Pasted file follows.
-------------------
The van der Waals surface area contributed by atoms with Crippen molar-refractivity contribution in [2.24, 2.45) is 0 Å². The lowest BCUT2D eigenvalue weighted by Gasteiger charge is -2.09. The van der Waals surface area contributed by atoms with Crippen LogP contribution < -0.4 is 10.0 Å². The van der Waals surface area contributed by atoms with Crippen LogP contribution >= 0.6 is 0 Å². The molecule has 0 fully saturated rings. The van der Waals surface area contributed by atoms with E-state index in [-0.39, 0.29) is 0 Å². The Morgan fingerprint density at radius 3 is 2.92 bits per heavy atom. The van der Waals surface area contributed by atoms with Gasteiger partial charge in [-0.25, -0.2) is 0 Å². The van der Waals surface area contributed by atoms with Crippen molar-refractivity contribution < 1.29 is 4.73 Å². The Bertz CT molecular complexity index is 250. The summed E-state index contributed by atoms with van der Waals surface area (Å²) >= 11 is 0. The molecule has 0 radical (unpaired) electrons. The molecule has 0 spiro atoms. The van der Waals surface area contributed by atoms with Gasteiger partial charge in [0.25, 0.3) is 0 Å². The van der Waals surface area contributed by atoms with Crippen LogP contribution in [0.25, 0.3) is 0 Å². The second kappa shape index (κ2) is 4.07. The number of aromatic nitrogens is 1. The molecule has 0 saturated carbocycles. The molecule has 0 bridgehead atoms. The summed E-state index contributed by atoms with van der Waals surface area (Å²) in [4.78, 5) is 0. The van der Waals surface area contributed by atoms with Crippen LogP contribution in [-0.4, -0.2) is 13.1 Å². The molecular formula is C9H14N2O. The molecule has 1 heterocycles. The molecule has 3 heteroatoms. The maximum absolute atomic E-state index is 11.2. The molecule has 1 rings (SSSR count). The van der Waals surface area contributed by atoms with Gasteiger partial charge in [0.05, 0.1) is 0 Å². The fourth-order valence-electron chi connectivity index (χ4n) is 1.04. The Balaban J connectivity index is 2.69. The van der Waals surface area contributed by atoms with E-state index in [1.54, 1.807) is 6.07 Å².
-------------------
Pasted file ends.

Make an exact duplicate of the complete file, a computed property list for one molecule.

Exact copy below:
The van der Waals surface area contributed by atoms with Crippen molar-refractivity contribution in [2.24, 2.45) is 0 Å². The lowest BCUT2D eigenvalue weighted by Gasteiger charge is -2.09. The van der Waals surface area contributed by atoms with Crippen LogP contribution < -0.4 is 10.0 Å². The van der Waals surface area contributed by atoms with Crippen LogP contribution >= 0.6 is 0 Å². The molecule has 0 fully saturated rings. The van der Waals surface area contributed by atoms with E-state index in [-0.39, 0.29) is 0 Å². The Morgan fingerprint density at radius 3 is 2.92 bits per heavy atom. The van der Waals surface area contributed by atoms with Gasteiger partial charge in [-0.25, -0.2) is 0 Å². The van der Waals surface area contributed by atoms with Crippen molar-refractivity contribution < 1.29 is 4.73 Å². The Bertz CT molecular complexity index is 250. The summed E-state index contributed by atoms with van der Waals surface area (Å²) >= 11 is 0. The molecule has 0 radical (unpaired) electrons. The molecule has 0 spiro atoms. The van der Waals surface area contributed by atoms with Gasteiger partial charge in [0.25, 0.3) is 0 Å². The van der Waals surface area contributed by atoms with Crippen LogP contribution in [0.25, 0.3) is 0 Å². The second kappa shape index (κ2) is 4.07. The number of aromatic nitrogens is 1. The molecule has 0 saturated carbocycles. The molecule has 0 bridgehead atoms. The summed E-state index contributed by atoms with van der Waals surface area (Å²) in [4.78, 5) is 0. The van der Waals surface area contributed by atoms with Crippen LogP contribution in [-0.4, -0.2) is 13.1 Å². The molecular formula is C9H14N2O. The molecule has 1 heterocycles. The molecule has 3 heteroatoms. The maximum absolute atomic E-state index is 11.2. The molecule has 1 rings (SSSR count). The van der Waals surface area contributed by atoms with Gasteiger partial charge in [0.05, 0.1) is 0 Å². The fourth-order valence-electron chi connectivity index (χ4n) is 1.04. The Balaban J connectivity index is 2.69. The van der Waals surface area contributed by atoms with E-state index in [1.54, 1.807) is 6.07 Å².